The internationalization of franchising systems into industrialized economies

UNCG Author/Contributor (non-UNCG co-authors, if there are any, appear on document)
Dianne H.B. Welsh, Distinguished Professor of Entrepreneurship (Creator)
The University of North Carolina at Greensboro (UNCG )
Web Site:

Abstract: Franchising began in the United States in the 1850s with the Singer Sewing Machine Company. One of the most famous beginning franchisors was Henry Ford, who figured out that the value of franchise systems was to distribute cars quickly to yearning first-time car buyers, while not being encumbered with the cost of inventory. Today, franchising encompasses a system that is used around the world to sell over 1 trillion dollars' worth of goods and services from Tokyo to New York (Reynolds, 2002). Franchising is powerful. Franchising is here to stay. This chapter summarizes the preeminent research in the field of international franchising, concentrating on North America, the Pacific Rim and other industrialized countries. These countries can be considered to have the most advanced forms of franchising with the most market penetration. It is worth noting that North America is the home of the most franchisors' headquarters. The two other countries that are experiencing phenomenal growth in franchising that we will cover in this chapter are Israel and South Africa.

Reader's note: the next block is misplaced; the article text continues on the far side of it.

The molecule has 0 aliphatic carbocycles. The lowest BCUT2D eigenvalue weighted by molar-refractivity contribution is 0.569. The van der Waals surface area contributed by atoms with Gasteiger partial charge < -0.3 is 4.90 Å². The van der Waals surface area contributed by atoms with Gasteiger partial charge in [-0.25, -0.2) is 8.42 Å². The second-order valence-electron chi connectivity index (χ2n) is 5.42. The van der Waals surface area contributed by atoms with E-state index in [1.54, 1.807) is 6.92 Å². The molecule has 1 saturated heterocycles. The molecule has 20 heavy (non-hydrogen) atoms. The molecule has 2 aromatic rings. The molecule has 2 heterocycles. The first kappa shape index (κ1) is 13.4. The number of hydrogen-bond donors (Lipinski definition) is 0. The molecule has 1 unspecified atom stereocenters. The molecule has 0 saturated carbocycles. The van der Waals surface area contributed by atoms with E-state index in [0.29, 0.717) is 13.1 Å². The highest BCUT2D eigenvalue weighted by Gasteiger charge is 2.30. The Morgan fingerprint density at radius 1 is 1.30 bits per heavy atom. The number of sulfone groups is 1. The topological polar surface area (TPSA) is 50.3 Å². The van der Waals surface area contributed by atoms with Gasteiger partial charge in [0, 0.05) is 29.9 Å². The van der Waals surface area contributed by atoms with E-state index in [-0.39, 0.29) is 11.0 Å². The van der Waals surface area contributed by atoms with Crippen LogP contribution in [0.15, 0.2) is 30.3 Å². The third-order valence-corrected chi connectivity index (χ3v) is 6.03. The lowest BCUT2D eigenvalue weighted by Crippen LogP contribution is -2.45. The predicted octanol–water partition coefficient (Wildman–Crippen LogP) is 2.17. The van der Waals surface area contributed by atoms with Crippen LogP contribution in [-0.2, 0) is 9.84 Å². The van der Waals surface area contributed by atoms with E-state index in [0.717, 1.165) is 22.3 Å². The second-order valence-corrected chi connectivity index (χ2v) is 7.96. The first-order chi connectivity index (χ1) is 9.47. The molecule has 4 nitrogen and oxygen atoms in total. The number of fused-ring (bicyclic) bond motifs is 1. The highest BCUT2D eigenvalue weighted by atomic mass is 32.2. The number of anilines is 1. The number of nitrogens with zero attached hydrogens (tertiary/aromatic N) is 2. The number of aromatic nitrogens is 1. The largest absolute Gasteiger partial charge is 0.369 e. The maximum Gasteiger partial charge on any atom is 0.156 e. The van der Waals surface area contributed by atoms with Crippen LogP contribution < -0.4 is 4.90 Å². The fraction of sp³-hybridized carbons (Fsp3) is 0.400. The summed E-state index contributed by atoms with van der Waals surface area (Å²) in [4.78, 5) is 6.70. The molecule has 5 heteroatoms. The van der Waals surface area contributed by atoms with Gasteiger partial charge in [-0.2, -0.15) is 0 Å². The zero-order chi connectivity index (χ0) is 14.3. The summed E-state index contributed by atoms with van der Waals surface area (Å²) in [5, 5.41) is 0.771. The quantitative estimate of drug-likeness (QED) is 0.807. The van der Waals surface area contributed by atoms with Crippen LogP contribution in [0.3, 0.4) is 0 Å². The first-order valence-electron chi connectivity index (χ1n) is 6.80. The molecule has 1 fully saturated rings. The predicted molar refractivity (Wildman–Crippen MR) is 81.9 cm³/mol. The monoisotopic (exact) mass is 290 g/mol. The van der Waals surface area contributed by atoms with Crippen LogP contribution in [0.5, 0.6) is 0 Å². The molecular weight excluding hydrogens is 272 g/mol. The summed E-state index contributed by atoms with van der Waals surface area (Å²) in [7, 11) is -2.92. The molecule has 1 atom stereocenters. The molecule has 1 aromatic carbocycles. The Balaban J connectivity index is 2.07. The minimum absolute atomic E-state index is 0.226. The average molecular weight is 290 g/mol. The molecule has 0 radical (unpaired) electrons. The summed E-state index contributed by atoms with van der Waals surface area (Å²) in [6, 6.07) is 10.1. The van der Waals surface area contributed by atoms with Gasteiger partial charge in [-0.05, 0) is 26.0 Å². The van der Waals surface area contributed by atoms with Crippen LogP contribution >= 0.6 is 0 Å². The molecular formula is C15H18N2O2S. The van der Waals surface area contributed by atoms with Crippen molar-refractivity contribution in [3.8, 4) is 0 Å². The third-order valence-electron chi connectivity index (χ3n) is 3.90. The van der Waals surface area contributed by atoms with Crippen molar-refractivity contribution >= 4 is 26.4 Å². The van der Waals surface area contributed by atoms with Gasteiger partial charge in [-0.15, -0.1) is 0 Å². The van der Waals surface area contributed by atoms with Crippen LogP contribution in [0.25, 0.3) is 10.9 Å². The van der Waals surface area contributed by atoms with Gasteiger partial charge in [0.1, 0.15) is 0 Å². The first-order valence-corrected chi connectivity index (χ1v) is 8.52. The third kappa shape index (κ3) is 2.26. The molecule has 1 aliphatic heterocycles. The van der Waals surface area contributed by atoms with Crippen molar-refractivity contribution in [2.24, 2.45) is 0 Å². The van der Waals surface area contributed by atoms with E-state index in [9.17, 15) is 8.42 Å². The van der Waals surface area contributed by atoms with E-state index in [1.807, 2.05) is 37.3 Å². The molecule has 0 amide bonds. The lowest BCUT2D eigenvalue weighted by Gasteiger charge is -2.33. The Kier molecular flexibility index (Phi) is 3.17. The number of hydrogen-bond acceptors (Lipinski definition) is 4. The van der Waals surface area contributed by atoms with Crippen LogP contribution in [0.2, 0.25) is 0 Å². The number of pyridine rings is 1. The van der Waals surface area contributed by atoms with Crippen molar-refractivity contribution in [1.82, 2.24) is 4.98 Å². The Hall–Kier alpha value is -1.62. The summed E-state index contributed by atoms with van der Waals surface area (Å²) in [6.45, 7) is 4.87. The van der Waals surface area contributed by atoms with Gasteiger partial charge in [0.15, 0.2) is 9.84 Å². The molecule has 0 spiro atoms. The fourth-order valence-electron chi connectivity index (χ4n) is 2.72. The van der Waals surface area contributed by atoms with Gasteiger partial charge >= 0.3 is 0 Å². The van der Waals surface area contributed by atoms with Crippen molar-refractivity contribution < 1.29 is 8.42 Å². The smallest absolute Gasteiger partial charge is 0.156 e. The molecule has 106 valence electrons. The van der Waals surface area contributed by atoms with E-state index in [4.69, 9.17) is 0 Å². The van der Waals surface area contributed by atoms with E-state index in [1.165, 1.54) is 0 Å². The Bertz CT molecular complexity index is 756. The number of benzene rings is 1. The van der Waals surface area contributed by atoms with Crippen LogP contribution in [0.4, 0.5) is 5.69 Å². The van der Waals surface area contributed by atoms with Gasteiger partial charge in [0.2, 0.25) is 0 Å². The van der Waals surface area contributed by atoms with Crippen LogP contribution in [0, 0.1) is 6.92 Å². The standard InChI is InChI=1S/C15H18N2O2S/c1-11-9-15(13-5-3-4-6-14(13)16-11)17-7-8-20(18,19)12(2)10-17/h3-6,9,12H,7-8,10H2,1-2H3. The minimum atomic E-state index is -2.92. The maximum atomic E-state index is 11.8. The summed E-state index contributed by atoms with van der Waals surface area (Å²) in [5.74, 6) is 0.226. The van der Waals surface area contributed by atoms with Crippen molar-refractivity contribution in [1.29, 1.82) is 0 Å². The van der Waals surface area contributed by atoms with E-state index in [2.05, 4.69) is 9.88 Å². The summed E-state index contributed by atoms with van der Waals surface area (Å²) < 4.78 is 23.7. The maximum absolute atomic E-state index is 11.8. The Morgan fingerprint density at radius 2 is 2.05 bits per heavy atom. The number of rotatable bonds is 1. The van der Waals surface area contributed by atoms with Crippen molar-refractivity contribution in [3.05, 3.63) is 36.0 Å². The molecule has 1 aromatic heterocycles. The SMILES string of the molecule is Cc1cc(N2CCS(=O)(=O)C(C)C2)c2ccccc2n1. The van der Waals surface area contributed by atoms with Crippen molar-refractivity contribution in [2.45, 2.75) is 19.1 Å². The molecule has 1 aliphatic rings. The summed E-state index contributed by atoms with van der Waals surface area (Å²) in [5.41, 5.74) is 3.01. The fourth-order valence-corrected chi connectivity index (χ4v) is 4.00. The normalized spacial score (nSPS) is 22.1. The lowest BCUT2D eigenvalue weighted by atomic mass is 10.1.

Additional Information

L.P. Dana (Ed.), The handbook of international entrepreneurship (pp. 655-666). Cheltenham, England: Edward Elgar Publishing, Inc.
Language: English
Date: 2004
franchising, internationalization, entrepreneurship, international franchise

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